By the time they get to us, they are in many cases traumatized individuals who have a very difficult time expressing who they are and what they are, because quite frankly they’re not sure. A very large distrust of the criminal justice system, a very large distrust and profound distrust of the treatment process. Am I in the ball park?

Janine: Yeah, I think that sounds like what we found here. Although we didn’t measure posttraumatic stress disorder specifically, we do know that victims of physical and sexual violence from the literature do display symptoms of PTSD, and that that would be analogous to what someone who has experienced war would experience.

Leonard: What does it mean to us in terms of community supervision? What does it mean in terms of the incarcerative process? How do we deal with this? Because the recidivism rates, generally speaking, are described as two-thirds re-arrested, one-half re-incarcerated after three years. You get different measurements from different studies based upon the length of the study, but basically the rate of re-contact with the criminal justice system is high. This could be part of the underlying structure as to why it is as high as it is.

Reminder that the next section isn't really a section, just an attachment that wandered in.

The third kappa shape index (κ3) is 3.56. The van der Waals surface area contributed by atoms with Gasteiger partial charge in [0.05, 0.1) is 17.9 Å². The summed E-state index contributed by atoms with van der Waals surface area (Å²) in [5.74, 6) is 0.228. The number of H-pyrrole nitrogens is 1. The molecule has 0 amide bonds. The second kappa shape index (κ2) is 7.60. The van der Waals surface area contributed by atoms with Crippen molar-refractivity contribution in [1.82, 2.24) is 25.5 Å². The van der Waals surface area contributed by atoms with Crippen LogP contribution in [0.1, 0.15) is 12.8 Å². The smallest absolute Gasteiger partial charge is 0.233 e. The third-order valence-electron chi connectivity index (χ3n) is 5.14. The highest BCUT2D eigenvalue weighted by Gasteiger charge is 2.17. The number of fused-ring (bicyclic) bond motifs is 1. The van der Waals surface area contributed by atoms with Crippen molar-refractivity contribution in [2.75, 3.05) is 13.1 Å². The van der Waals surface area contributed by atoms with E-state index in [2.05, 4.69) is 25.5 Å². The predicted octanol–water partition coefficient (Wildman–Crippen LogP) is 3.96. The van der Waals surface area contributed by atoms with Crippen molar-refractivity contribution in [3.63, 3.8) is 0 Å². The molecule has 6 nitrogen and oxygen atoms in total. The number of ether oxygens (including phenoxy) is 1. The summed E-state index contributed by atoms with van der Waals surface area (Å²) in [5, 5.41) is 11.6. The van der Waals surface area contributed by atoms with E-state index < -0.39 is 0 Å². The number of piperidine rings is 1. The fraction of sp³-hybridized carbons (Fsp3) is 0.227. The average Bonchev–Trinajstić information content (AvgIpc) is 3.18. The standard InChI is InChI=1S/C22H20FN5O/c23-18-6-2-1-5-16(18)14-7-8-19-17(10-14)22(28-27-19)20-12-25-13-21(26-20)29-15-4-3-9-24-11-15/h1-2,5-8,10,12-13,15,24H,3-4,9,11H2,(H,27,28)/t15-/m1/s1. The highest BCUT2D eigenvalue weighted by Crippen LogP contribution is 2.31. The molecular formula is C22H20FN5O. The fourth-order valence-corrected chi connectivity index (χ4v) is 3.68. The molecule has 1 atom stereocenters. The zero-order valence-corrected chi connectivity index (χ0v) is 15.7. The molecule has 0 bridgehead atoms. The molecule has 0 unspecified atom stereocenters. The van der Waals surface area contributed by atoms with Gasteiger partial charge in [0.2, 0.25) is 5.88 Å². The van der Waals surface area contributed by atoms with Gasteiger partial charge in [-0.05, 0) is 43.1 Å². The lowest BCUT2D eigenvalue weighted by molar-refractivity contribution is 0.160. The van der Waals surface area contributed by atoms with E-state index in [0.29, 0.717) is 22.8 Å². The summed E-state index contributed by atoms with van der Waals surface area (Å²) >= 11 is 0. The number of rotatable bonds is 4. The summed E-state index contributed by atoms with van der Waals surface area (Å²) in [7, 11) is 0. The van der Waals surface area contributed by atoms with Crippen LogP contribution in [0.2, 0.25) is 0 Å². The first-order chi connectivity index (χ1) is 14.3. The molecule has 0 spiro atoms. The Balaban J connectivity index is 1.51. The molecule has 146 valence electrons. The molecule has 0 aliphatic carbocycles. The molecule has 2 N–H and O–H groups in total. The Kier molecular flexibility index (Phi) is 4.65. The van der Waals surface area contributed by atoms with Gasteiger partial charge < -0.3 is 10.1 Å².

Janine: I think that is true. I think that when trauma is left unaddressed that it leads to health-compromising and life-compromising behaviors like re-offending, like violent re-offending, and things like substance use and substance abuse. If a person has these experiences that have caused trauma in their lives that they have never addressed, their well-being is damaged, and their ability to move forward is potentially damaged as well.

It isn’t clear to me the extent to which community supervision agencies actually assess for victimization experiences, whether it be in prison or in the community. As you noted, we have another study with a community supervision population who are diverted from incarceration, and similar patterns apply here, that victimization is related to recidivism and substance use in that population as well.